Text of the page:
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Peach and cream scones

by Karen Burns-Booth
Peach and cream scones

Peach and cream scones

PT1H

Why not try?

I love afternoon tea and all of the tradition that goes with it – the bone china teacups and saucers, the silver spoons, lace tablecloths, sugar tongs, cake stands and little creamers, they all add to the drama of taking tea in the afternoon and hark back to a more elegant era where there was always time for tea.

As well as the accoutrements that accompany a good afternoon tea, nice though they may be, there is the food of course; dainty sandwiches filled with wafer thin cucumber slices, egg and cress or ham, fluffy scones with plump dried fruit, elegant tarts of the tiniest proportions filled with confiture and cream, cakes of all shapes and sizes and flavours – chocolate, coffee and walnut, lemon, orange, cherry and classic Victoria sandwiches. Then there are the pastries and tiny bite-sized cakes - éclairs, cream and jam filled choux buns and French fancies. It’s all a cacophony of colour and flavour, in the most restrained way.

Although an afternoon tea is an all year around pleasure, there is something almost lyrical about talking tea in the summer; moving the tea table outside, maybe under a tree, then using brighter linens as befits the season - engaging with ginghams and checks, as well as more rustic vintage china. I love the whole pleasurable experience of eating outdoors, when the British weather is kind to us that is, and an afternoon tea is a perfect way to while away an hour or two with cakes and tea.

Dainty pastries and fancies can be replaced with fruit pies, galettes or tarts, and sandwiches can be a bit more substantial, although you can’t beat an egg and cress sandwich. And when it comes to the scones, the mainstay of any afternoon tea, you can be a bit more adventurous, especially when stone fruits are in season, such as apricots, cherries and peaches.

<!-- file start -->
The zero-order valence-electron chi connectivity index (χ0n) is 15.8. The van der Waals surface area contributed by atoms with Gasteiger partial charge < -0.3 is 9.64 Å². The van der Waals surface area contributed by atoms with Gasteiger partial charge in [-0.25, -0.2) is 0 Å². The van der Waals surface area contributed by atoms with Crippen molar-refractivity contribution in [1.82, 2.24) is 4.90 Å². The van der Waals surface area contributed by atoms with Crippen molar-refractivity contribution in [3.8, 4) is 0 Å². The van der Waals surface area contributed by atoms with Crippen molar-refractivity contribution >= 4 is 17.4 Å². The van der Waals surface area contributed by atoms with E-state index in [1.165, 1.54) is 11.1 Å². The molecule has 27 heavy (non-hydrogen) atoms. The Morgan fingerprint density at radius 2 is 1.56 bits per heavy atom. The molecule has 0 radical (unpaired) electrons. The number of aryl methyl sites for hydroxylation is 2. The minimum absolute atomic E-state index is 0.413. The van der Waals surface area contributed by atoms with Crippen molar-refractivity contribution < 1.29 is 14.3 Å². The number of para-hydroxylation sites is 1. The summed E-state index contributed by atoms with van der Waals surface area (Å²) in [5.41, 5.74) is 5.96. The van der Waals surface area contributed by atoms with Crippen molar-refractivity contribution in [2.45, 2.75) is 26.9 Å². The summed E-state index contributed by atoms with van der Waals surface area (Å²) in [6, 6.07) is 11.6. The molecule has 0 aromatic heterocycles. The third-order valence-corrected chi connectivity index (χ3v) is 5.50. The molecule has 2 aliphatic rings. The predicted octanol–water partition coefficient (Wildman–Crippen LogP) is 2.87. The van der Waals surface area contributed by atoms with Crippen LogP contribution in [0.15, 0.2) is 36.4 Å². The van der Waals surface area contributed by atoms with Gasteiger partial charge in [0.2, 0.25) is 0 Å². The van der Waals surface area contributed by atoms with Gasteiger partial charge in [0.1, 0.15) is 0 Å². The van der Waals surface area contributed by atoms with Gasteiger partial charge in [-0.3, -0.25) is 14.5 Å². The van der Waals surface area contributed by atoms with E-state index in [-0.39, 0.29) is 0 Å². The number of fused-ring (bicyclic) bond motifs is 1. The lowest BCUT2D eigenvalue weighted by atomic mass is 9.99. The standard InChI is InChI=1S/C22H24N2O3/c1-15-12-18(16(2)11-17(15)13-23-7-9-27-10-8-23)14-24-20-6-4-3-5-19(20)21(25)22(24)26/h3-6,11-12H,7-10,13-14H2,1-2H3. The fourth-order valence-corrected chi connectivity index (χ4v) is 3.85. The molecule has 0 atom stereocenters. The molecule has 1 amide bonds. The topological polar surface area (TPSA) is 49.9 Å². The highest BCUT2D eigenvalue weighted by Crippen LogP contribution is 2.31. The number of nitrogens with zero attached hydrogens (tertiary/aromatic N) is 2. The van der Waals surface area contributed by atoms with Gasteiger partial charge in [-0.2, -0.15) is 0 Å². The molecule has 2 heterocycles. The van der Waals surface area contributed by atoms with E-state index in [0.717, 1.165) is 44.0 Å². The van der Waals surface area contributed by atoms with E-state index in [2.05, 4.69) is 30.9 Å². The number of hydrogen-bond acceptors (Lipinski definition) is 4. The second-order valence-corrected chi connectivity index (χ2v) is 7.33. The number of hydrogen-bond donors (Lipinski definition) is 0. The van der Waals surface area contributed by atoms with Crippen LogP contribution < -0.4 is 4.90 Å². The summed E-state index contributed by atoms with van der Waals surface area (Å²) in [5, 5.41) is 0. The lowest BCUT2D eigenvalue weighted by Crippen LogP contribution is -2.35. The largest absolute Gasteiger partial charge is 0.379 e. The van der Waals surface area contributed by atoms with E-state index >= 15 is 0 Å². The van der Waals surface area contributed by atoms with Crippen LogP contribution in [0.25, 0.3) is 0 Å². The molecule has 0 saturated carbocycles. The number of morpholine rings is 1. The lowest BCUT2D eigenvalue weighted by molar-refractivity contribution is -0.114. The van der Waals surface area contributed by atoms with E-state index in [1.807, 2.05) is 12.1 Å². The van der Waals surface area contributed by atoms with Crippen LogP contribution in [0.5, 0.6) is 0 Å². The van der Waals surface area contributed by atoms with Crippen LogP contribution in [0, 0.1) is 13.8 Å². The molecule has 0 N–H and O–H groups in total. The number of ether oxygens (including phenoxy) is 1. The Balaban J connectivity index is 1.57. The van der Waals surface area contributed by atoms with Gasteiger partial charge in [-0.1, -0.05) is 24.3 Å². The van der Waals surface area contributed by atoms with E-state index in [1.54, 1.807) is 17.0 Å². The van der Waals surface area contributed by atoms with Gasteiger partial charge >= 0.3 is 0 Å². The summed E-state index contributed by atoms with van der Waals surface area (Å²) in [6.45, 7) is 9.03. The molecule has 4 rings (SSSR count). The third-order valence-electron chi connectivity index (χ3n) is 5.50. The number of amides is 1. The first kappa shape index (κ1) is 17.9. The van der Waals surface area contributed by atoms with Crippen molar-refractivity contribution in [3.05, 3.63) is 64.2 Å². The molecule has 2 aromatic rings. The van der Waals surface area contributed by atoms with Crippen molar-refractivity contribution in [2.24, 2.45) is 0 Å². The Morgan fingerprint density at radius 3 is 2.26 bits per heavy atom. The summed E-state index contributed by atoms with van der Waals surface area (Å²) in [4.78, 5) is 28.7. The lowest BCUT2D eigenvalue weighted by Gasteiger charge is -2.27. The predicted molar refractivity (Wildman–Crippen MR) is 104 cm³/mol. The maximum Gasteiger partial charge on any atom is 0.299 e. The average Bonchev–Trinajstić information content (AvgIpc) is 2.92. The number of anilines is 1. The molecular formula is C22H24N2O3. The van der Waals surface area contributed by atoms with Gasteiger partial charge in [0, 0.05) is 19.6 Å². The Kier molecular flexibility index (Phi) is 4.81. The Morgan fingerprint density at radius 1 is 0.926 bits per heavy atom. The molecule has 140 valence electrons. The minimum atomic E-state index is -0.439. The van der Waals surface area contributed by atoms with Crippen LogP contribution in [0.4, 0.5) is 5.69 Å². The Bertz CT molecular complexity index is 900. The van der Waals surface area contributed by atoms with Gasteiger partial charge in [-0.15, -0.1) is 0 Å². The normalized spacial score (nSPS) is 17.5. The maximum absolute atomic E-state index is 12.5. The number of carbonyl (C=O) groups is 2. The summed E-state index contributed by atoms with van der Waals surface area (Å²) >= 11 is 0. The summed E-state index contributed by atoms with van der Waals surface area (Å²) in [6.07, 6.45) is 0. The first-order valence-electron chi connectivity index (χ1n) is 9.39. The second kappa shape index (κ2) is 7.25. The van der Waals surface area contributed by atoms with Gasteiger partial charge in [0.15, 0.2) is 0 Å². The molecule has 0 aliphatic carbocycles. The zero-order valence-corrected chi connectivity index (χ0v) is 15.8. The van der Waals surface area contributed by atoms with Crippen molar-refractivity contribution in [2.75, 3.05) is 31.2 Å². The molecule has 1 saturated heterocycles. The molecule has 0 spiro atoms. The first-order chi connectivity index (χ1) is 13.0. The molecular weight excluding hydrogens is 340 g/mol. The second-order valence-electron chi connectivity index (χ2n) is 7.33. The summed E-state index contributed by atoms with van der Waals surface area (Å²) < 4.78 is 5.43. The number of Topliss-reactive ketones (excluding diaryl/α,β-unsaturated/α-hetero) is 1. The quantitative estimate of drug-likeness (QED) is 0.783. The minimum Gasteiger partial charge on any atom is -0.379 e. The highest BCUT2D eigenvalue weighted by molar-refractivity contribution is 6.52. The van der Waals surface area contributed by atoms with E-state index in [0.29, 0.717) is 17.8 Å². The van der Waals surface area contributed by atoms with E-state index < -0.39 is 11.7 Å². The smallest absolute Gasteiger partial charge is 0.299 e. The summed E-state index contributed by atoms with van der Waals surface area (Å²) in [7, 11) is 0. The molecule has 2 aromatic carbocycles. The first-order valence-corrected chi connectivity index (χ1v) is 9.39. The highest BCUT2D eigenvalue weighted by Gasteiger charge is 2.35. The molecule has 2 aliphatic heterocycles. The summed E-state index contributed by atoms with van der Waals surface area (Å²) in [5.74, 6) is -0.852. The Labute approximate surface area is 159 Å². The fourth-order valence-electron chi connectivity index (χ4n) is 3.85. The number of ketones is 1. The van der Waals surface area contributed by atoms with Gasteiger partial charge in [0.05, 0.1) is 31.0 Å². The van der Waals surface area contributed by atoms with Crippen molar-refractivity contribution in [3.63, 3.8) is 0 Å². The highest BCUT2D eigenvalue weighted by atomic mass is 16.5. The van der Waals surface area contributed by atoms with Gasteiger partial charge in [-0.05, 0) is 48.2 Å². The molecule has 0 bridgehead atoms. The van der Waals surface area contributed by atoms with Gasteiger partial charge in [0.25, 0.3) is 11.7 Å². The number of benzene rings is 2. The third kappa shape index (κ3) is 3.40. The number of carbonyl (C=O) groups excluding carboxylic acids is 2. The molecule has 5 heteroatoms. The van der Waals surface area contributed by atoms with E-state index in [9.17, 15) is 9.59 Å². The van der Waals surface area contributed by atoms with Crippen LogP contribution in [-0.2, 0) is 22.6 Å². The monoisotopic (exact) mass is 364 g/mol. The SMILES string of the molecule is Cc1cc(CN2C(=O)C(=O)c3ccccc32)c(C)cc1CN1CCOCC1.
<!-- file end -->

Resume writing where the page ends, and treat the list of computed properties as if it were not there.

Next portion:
I have several recipes for scones; being an “afternoon tea kinda gal” I collect them in the same way that others may collect porcelain or butterflies! My current favourites are Rose Lemonade Scones, made with rose lemonade for a subtle floral fragrance and taste. But I am also partial to a good cheese scone too, especially when using a regional British cheese such as Blue Vinny or Wensleydale Cheese.

But, the recipe I am sharing today is for a beautiful fresh peach scone with cream. Small chunks of fresh peaches are added to the scone mixture along with double cream – this gives the scones a wonderfully soft and light texture with the added luxury of small pieces of cooked peaches…….all that is needed to serve them is some butter and good home-made jam or confiture. These scones also travel well for picnics and make a special treat for lunch boxes; again, all that is needed is a bit of unsalted butter and a dollop of jam.

Peaches feature a lot on my menu as summer draws to an end; we barbecue them, bake them, jam them as well as eat them freshly picked from our peach tree, but, I must say that our new favourite are these delicious little peaches and cream scones. Scones are always best eaten on the same day they are baked, but if you find yourself with a few left over (unlikely!) then they freeze very well too – just pop them into a zip lock freezer bag and they can be defrosted in a trice by putting the frozen scones into a warm oven.

Although a dollop of cream is also nice with these scones, we find that the tartness of some home-made jam along with the creaminess of fresh butter is all that is needed, after all, there is no need to over gild the lily, or should I say over peach the scone! These can be made in under half an hour, and that means less time in the kitchen, and more time at the summer tea table under the trees! Enjoy!

1
Preheat the oven to 225°C/gas mark 7 and grease and line a baking tray with baking paper
2
Mix the flour together with the salt and then rub the butter into the mixture, until it resembles sand and there are no large pieces of butter left. Add the sugar and peaches and mix well
3
Add the egg and cream mixture and mix gently until the scone mixture is soft but not too sticky
4
Place scone mixture on a floured board and gently knead or roll it out to about 1cm thickness, before cutting out rounds with a 6cm scone cutter
5
Place the scones onto the prepared baking tray and brush a little beaten egg over them to glaze
6
Bake them for 10 to 12 minutes, or until they are golden brown and have risen. Allow them to cool slightly before serving warm with butter and jam
Serve warm with butter and jam
 

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